Drones have the ability of high-flying, low-flying and can either be huge, medium or small, hence providing a wide selection to suit a variety of inspection needs. In addition, the flexibility and ease of a wide variety of software tools allow drones to service endless of applications. For building developers and rooftop inspections, drones can take photos, capture video, take thermal images, transmit data, and other functions that enable them to collect and share information that would take days using the conventional means.
5. Easily shareable data-
With standard software and analytical tools, the images and other information collected from a project site can be used to generate standard reports that are easy to share across multiple platforms. This information can be customized for different industries, making it easier for the professional in different sectors to easily interpret and share relevant data.
6. Using Drones for Marketing and Advertising-
Other than inspections for maintenance and other purposes, drones can also provide outstanding video footage for marketing purposes. The high-quality images and cinematography provide potential investors, (whether buyers or tenants), a better view of the properties they are investing in.
7. Little to Zero Downtime for Equipment and Systems-
Most manual inspections require shutting down equipment or systems (during a maintenance window) to avoid damage or injuries to the inspection personnel. However, drones can safely inspect complex systems such as the wind turbines, radars, communication towers and others while they are still running. This means that inspection does not interfere with the services or production.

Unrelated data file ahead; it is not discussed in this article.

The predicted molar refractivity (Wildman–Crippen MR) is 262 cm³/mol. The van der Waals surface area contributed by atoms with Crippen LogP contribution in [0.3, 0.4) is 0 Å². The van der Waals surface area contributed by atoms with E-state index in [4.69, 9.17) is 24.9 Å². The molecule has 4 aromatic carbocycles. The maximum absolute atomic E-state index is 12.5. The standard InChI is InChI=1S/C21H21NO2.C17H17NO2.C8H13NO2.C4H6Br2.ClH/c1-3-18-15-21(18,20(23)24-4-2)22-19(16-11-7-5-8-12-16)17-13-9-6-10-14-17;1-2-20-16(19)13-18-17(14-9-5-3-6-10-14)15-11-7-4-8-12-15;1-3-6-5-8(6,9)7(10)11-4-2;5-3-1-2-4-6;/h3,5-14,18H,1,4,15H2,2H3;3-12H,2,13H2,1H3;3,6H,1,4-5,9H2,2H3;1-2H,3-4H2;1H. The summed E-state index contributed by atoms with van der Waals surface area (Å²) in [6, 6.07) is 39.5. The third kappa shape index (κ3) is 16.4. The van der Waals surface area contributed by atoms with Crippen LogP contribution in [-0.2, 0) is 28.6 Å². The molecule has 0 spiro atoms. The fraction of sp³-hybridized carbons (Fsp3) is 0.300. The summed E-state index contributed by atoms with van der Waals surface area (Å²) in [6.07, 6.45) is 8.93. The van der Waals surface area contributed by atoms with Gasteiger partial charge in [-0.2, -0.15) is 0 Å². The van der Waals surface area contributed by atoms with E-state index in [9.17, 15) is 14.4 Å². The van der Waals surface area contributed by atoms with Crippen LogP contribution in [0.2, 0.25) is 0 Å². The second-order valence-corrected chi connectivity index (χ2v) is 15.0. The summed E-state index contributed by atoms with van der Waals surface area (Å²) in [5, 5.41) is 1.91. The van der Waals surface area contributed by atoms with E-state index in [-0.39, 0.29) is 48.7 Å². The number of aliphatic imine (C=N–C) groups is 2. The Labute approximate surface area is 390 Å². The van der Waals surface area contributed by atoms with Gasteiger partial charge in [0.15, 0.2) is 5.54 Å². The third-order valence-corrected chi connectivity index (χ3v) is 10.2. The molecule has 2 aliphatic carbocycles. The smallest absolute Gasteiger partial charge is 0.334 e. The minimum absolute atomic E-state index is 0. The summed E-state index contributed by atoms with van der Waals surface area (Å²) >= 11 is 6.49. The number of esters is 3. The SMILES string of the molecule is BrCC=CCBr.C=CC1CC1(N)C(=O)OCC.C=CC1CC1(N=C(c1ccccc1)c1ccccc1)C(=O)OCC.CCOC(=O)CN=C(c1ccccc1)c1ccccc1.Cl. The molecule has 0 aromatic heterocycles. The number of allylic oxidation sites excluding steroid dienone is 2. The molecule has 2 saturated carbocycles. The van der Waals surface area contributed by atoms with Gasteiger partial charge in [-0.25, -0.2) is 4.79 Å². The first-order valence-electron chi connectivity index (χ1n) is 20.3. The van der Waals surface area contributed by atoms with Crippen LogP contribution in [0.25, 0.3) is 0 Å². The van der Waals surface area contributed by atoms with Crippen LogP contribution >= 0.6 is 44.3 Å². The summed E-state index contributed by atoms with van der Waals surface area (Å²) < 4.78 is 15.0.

8. Ability to Inspect Difficult to get to and Hazardous Areas-
Drones are making it possible for professionals to easily collect aerial data in places where it would be logically impossible. It is less risky and safer to use drones in hostile environments for applications such as radiation monitoring, inspecting high voltage lines and other installations that can cause injuries or health problems. Since most of these applications must be inspected while still in operation, a manual process would require more expensive equipment and protection gear.
9. Low Insurance Costs-
Manual inspections are risky and require paying insurance for the inspector and the workers before carrying out the task. Insurance requirements for drones are minimal and missions based, hence much lower costs. In addition, the risks of injuries are reduced dramatically in a drone-based inspection.
10. Save Time and Money-
Drones minimize the high cost and time required to erect ladders, access towers, swing stages, aerial lifts, and other heavy equipment. In addition, you do not have to hire or acquire ladders, heavy equipment and large pickup trucks for every inspection. Since the job takes less time, it means that you can inspect more assets in one day.